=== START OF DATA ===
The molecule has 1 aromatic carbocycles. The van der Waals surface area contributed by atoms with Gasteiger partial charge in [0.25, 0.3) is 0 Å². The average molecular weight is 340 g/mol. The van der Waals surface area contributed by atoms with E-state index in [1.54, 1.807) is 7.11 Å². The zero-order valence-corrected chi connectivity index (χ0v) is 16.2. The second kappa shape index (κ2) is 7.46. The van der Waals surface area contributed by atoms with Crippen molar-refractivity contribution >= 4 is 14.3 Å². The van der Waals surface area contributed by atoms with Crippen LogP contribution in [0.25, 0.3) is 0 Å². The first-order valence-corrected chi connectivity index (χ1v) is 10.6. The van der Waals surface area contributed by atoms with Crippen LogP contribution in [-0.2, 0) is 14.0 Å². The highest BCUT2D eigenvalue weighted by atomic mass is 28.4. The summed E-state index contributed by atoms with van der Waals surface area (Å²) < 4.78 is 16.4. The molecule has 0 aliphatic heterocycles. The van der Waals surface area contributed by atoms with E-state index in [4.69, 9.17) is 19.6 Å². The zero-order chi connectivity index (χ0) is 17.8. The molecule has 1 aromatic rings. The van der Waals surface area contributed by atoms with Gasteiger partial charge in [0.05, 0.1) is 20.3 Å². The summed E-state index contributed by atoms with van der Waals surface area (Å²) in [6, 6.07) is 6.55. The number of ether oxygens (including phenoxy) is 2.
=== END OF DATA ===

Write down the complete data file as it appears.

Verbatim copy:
The molecule has 1 aromatic carbocycles. The van der Waals surface area contributed by atoms with Gasteiger partial charge in [0.25, 0.3) is 0 Å². The average molecular weight is 340 g/mol. The van der Waals surface area contributed by atoms with E-state index in [1.54, 1.807) is 7.11 Å². The zero-order valence-corrected chi connectivity index (χ0v) is 16.2. The second kappa shape index (κ2) is 7.46. The van der Waals surface area contributed by atoms with Crippen molar-refractivity contribution >= 4 is 14.3 Å². The van der Waals surface area contributed by atoms with Crippen LogP contribution in [0.25, 0.3) is 0 Å². The first-order valence-corrected chi connectivity index (χ1v) is 10.6. The van der Waals surface area contributed by atoms with Crippen LogP contribution in [-0.2, 0) is 14.0 Å². The highest BCUT2D eigenvalue weighted by atomic mass is 28.4. The summed E-state index contributed by atoms with van der Waals surface area (Å²) < 4.78 is 16.4. The molecule has 0 aliphatic heterocycles. The van der Waals surface area contributed by atoms with E-state index in [4.69, 9.17) is 19.6 Å². The zero-order chi connectivity index (χ0) is 17.8. The molecule has 1 aromatic rings. The van der Waals surface area contributed by atoms with Gasteiger partial charge in [0.05, 0.1) is 20.3 Å². The summed E-state index contributed by atoms with van der Waals surface area (Å²) in [6, 6.07) is 6.55. The number of ether oxygens (including phenoxy) is 2.